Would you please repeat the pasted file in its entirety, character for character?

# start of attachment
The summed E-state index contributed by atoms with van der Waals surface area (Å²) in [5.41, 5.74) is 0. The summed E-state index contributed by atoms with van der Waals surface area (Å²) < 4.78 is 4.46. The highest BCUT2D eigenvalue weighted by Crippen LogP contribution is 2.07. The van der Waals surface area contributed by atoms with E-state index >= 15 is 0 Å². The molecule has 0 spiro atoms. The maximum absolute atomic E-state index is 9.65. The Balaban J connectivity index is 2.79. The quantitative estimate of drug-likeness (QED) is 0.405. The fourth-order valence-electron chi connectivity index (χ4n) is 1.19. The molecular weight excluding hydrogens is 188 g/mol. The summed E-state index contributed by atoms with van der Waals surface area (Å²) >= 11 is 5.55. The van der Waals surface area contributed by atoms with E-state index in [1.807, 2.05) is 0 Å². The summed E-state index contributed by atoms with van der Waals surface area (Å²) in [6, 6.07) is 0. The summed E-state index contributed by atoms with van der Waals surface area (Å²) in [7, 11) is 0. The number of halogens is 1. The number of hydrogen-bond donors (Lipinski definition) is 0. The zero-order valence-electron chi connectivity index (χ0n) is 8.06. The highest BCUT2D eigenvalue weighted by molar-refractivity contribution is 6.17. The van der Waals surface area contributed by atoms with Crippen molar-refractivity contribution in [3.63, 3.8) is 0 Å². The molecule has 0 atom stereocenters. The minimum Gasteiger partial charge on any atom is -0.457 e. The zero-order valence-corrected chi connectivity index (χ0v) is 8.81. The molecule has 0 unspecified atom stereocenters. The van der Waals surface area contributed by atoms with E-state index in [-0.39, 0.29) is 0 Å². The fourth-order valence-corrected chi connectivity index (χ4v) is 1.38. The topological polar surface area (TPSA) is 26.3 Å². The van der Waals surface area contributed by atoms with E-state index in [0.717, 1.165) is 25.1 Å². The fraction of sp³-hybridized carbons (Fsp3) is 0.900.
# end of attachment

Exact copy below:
The summed E-state index contributed by atoms with van der Waals surface area (Å²) in [5.41, 5.74) is 0. The summed E-state index contributed by atoms with van der Waals surface area (Å²) < 4.78 is 4.46. The highest BCUT2D eigenvalue weighted by Crippen LogP contribution is 2.07. The van der Waals surface area contributed by atoms with E-state index >= 15 is 0 Å². The molecule has 0 spiro atoms. The maximum absolute atomic E-state index is 9.65. The Balaban J connectivity index is 2.79. The quantitative estimate of drug-likeness (QED) is 0.405. The fourth-order valence-electron chi connectivity index (χ4n) is 1.19. The molecular weight excluding hydrogens is 188 g/mol. The summed E-state index contributed by atoms with van der Waals surface area (Å²) >= 11 is 5.55. The van der Waals surface area contributed by atoms with E-state index in [1.807, 2.05) is 0 Å². The summed E-state index contributed by atoms with van der Waals surface area (Å²) in [6, 6.07) is 0. The summed E-state index contributed by atoms with van der Waals surface area (Å²) in [7, 11) is 0. The number of halogens is 1. The number of hydrogen-bond donors (Lipinski definition) is 0. The zero-order valence-electron chi connectivity index (χ0n) is 8.06. The highest BCUT2D eigenvalue weighted by molar-refractivity contribution is 6.17. The van der Waals surface area contributed by atoms with Crippen molar-refractivity contribution in [3.63, 3.8) is 0 Å². The molecule has 0 atom stereocenters. The minimum Gasteiger partial charge on any atom is -0.457 e. The zero-order valence-corrected chi connectivity index (χ0v) is 8.81. The molecule has 0 unspecified atom stereocenters. The van der Waals surface area contributed by atoms with E-state index in [-0.39, 0.29) is 0 Å². The fourth-order valence-corrected chi connectivity index (χ4v) is 1.38. The topological polar surface area (TPSA) is 26.3 Å². The van der Waals surface area contributed by atoms with E-state index in [0.717, 1.165) is 25.1 Å². The fraction of sp³-hybridized carbons (Fsp3) is 0.900.